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Get ready to hear confessions of a conference speaker – Part 1

Last time we met, I encouraged you to consider conferences as a great place to find new ideas.

Writing that post got me to reflect on the various conferences I have attended throughout my career. I thought I would share a story with you today. 

I have had the privilege to speak at several conferences, including Pharmacy U, over the years. The first conferences I would serve as part of a panel where we would discuss work we were doing. The purpose of those presentations was largely informative. It was essentially an information dump on the audience. I realize today that I exercised few, if any, leadership skills. In those early days, what scared me the most was if we had any time left over where the audience could ask questions. 

I have heard it said that people generally fear public speaking more than they fear dying. I don’t know that I fit into that category. I do know that being asked random questions from the audience scares me, however!

The first conference where I ever presented was an Association of Managed Care Pharmacy conference in St. Louis, MO. One part of me was super excited, while another was scared to death be on that stage with three of my colleagues. We finished our presentation, and the audience was invited to ask questions.  Of the four of us on stage, I was easily (and obviously) the least experienced. I was beginning to breathe a sigh of relief then the first question came in. And it was for me. We were in an ordinary conference room, but I would swear that someone instantly installed a spotlight and pointed it in my direction. I do not remember the question asked nor the answer given. 

I did not know then, but I do know now that this was excellent opportunity to learn about leadership.

You and I could take quite a bit of time and make a list of all the things that leaders should and shouldn’t do. When I was at that conference, I probably would have said that leaders have answers. That isn’t always true. What is true is that leaders should ask questions so they can have good answers.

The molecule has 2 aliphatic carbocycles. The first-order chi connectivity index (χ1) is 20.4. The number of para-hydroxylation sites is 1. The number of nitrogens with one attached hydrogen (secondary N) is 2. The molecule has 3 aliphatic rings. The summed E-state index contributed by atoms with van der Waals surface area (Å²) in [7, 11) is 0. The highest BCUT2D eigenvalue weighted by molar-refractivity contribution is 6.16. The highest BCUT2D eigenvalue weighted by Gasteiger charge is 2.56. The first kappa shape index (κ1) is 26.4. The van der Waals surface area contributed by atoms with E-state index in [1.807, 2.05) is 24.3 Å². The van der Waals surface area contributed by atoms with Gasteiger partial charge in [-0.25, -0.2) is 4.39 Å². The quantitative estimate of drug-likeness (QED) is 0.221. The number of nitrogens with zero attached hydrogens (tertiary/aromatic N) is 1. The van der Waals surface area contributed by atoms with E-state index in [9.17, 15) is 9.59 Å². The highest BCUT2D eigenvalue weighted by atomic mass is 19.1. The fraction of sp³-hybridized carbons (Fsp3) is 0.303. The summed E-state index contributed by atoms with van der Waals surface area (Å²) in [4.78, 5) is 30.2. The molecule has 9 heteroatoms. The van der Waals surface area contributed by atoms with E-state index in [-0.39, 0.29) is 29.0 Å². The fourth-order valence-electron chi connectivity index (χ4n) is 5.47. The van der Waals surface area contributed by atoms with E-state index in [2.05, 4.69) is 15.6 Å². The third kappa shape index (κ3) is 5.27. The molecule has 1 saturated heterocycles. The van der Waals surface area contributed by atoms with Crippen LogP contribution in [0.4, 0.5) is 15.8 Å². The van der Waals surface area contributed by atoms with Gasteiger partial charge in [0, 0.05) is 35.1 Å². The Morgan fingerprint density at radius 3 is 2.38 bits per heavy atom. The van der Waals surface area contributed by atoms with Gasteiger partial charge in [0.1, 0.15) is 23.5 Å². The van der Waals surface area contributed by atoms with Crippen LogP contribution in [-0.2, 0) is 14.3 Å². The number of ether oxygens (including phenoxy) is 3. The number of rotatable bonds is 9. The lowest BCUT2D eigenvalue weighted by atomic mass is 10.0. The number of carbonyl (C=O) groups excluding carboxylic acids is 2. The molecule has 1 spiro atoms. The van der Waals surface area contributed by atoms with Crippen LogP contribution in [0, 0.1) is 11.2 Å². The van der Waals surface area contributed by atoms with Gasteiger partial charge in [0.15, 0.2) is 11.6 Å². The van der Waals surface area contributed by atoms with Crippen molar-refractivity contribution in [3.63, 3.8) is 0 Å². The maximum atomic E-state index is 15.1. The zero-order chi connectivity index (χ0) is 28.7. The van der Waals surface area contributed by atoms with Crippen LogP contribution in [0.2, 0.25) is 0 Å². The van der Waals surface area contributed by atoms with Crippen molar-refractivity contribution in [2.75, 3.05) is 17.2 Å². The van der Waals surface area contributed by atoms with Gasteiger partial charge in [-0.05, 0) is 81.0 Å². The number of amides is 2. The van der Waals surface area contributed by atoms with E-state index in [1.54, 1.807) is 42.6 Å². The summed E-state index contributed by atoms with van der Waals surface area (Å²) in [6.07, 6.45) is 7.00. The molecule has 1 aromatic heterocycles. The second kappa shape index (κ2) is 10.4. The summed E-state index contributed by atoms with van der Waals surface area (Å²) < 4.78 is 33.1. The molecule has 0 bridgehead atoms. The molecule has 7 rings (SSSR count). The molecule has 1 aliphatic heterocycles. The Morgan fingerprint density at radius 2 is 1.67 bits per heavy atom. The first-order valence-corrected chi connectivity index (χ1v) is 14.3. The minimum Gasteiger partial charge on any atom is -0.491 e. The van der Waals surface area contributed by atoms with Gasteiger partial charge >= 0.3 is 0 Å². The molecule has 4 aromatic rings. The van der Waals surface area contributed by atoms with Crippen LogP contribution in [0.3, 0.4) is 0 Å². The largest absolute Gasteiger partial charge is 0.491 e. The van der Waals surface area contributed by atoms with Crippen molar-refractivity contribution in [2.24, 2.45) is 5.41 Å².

At that conference, I was terrified of a question coming from a colleague that could be used by this colleague to lead his team and company better. What about that should be terrifying? Nothing! In fact, I think that asking questions is a wonderful thing.

As we become more polished leaders, we ask more (and better) questions. These questions help us to better form and define the ideas and solutions that can lead us forward.

Before I sign off today, let me share an experience from everyday life that happened just this morning. My kids were getting ready for school and my youngest had an awful case of the “slows.” It’s really to the point where I believe she is part snail. She was nonchalantly packing her backpack while my wife was getting after her. I am reasonably sure that some readers will understand this scene perfectly. 

At this point my 11-year-old daughter calmly told her mother, “Mom, yelling at me won’t make me get ready any faster.”

From across the room, I could practically hear my wife’s blood begin to boil.

But I am a much better leader today than I was all those years ago in St. Louis. I quickly jumped in and instead of having an answer, I asked a question.

The first confession of this conference speaker is this: I was initially afraid to take questions because I might not know the answer. The fact of the matter is that it is questions that help leaders find answers that will help them lead well.

Do me a favour, if this topic of asking questions is of interest to you, please drop me a note on LinkedIn. Perhaps we can look at a larger series on the questions leaders ask.

Until next time –

Jesse McCullough, PharmD

Connect with Jesse on LinkedIn

P.S. – The question I asked my daughter was: “What will make you get ready faster?”






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